"Let's go over this again Matthew. Just to be sure," the detective says, "Your full name is Matthew Alan Chandler, correct?"
I nod. This is the third time he's asked me that question in the last ten minutes. And I can clearly see the copy of my birth certificate he has set before him, along with other papers he's somehow found about me. I know very well that he's already familiar with my name. But since I just tried to rob a storage warehouse, I know I'm in no position to say anything. So I don't.
For the last half hour, I've been sitting in this interrogation room, occasionally glancing at myself in the two-way mirrors on all four walls. And other than myself, the only things in the room are the detective, a police officer, a set of two chairs, and the cold metal table in front of me. If my hands weren't handcuffed together in my lap, I might even consider resting them on it.
About ten minutes ago, the detective stepped into the room alongside the officer, and took the seat across from me. The entire time he's been asking me quite trivial questions that under other circumstances, where I'm not worried about the direction my life is going, I might even say boring. Definitely not like in the crime TV shows or movies you see.
"You're fifteen-years-old, you go to Jackson Peak High, and you currently live with your grandmother–a Miss. Regina Ridley, am I right?"
I nod again. He's absolutely right about everything he's said– even about that witch of a granny. It's almost like he's reading from a stack of papers set in front of him.
"I'm going to need a verbal answer please."
I clear my throat and answer, "Yes." Unfortunately, it comes out much quieter than I expected and more like a whisper than an answer. He asks me to say it again louder and I do. "Yes, sir."
"And your parents are deceased?" he asks, looking down at a specific two of his sheets. I already know what they are from the last time he asked the question and did the same thing. That and from the two words "Death Certificate" that are printed in large letters near the top of each.
"Yes," I say, "They were in a car accident when I was five.”
He nods, his face looking sympathetic as he does it. I start to wonder how many times he's had to ask that question or similar other ones to people. Probably more times than he cares to.
He then takes in a deep breath. "I guess that leaves one thing, Mr. Chandler. You say you and your accomplice tried to rob the warehouse because you needed money?"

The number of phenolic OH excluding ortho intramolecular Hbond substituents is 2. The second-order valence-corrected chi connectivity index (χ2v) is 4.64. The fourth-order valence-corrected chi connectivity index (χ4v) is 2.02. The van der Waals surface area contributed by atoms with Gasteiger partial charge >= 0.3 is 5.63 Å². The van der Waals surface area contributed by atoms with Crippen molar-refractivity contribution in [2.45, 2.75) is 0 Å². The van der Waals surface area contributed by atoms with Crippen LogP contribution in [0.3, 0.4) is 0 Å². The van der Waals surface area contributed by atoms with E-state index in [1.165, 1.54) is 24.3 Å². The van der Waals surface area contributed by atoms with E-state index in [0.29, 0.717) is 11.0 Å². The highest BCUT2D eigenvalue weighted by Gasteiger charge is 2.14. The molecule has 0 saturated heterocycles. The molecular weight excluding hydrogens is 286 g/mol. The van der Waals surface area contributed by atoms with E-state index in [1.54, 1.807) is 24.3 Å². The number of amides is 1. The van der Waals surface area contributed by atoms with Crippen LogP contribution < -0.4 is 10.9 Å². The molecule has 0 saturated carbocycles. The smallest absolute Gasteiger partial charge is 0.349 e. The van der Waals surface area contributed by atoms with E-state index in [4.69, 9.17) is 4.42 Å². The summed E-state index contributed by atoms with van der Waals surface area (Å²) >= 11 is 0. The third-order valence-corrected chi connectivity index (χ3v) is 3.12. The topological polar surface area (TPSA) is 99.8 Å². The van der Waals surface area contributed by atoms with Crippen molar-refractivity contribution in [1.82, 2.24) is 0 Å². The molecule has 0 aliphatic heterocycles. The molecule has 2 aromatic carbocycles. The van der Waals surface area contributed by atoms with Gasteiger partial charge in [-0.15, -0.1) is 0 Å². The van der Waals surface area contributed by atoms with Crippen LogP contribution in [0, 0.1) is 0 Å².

That's not even the half of what I said, but I reply "yes" anyway, because I know he doesn't really care. Wether I did it because I was pressured into it, or because I was just dead broke, it doesn't really matter to him. I still did it. And it's his job to make sure I face the consequences.
"And what did you plan on doing with the goods once you took them?"
I shake my head. "I don't really know. Clark said he knew some people who might be interested in buying some stuff."
The detective rubs his chin. "That's interesting, because according to Mr. Riggs, you were the one with the whole thing planned out. He said robbing the warehouse was your idea from the beginning. Even told me you planned on selling the stuff to some school friends."
My brow furrows and my hands clench together into fists. The thought of Clark makes me angry. I guess ditching me wasn't enough. Now he has to do whatever he can to put as much of the blame on me as possible.
"That's not true," I say, “He’s lying.”
“I know,” the detective replies, letting out a long sigh. “And he’s not good at it either.”
Something in me lightens and I relax my hand. “Then why'd you tell me?”
“We needed to make sure. And besides, I thought you might want to know what kind of person you picked to be your partner in crime.”
I roll my eyes. Oh thanks. Like I didn’t already realize what a total dickweed he is.
“And what if I’m lying?” I ask.
“But I know you’re not.”
The detective stops and gives me a long, hard stare. I can’t tell if he’s trying to intimidate me or read me, or both. All I really know is that I’m certain that something’s going on behind his eyes. And I’m not sure I want to know what.
But then he stops. And instead of replying to my question, he gathers up the papers on the table and neatly puts them in a single folder that he tucks under his arm. When he’s done he stands up and pushes his chair in. And then, for a final time, he looks at me.
“I just know.”